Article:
Things are bound to pile up – tupperware in the back of the cabinet, socks under the bed, unsent thank-you cards in a desk drawer. For this reason, unorganized people are brilliant at “spring cleaning.” All they need is a day, maybe a weekend, and their whole house will be spotless, bags of useless stuff out the door, everything cleverly re-organized. For at least a week. Repeat six months from now.
  5. Don’t let stuff rule their lives
    Expired marinara in the fridge? Pantry overflowing with plastic grocery bags that you just might need? Books perilously towered on a desk? WHO CARES? Unorganized people don’t.giphy
  6. Go with their gut
    Should I keep this receipt? Unorganized people don’t agonize over these kinds of decisions. They just do. (Or do not.)
  7. Think outside the box
    Is it a glove compartment, or a receipt receptacle? Why can’t earrings hang out in the cupholder for a while? Who says you have to keep the trunk of your car empty? It’s great for when you’re short on storage – store extra jackets, books, water bottles, anything! For an unorganized person, any object or space can have any function they want it to.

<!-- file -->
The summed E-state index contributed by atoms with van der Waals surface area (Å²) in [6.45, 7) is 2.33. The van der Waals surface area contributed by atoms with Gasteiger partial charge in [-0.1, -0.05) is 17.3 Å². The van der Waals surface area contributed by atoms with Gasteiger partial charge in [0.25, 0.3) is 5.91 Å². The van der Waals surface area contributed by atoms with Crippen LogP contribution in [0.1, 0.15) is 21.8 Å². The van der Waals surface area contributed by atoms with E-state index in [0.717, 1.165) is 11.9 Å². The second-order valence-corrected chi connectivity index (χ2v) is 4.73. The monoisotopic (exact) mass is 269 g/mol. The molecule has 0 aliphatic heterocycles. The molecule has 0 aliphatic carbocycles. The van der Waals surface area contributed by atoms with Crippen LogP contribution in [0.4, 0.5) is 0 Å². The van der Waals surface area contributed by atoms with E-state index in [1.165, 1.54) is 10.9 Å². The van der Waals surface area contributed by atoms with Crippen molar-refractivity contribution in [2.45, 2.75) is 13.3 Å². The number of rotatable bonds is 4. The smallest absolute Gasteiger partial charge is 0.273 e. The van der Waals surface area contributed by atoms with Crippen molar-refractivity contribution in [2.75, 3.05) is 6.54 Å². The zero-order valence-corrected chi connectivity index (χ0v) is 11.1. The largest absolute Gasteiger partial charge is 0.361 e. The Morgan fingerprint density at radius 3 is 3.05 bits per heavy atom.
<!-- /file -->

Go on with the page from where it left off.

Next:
8. Live in the moment
    If all of these hallmarks of an unorganized person could be summed up in one overarching maxim, it’s this: they live in the moment. They aren’t tied to plans, systems, obligations, or the physical world. They might want to be, or at least think the want to be, but the blissful truth is unorganized people are blessedly free, free to jump on the next idea, free to drop everything for a friend, free to stumble on unexpected adventures.

Do you wish you could be so unorganized? Baby steps, my friend. Try this: Don’t write something down. Throw your socks on the floor. Leave clean laundry in the dryer. It’s possible: with time, you too can become unorganized!

How Homeschooling ruined my life

February 6, 2016 § 11 Comments

I was home-schooled as a child and it totally ruined me.

Here’s why.

As a home schooler, I learned that I only had to work for as long as it took me to do my work.

So I became fast and efficient. I rarely had to do schoolwork for long hours.

(But now I work from 8:30-5:00.)

As a home schooler, my classroom was everywhere. It was in the dining room, on the porch swing, at the natural history museum, in the back yard, at Grandma’s house.

So my days were full of options and variety.

(But now I go to an office every day.)

Since school could be done anytime, so could everything else – playdates with friends, errands, volunteering, vacations.

So I became flexible, and thought flexible was the natural order of things.

(But the world runs on static order.)

If I was sick, I could stay in bed and rest until I was better.

So I believed that was what everyone did – and should do.

(But people go to work sick and expect you to do the same.)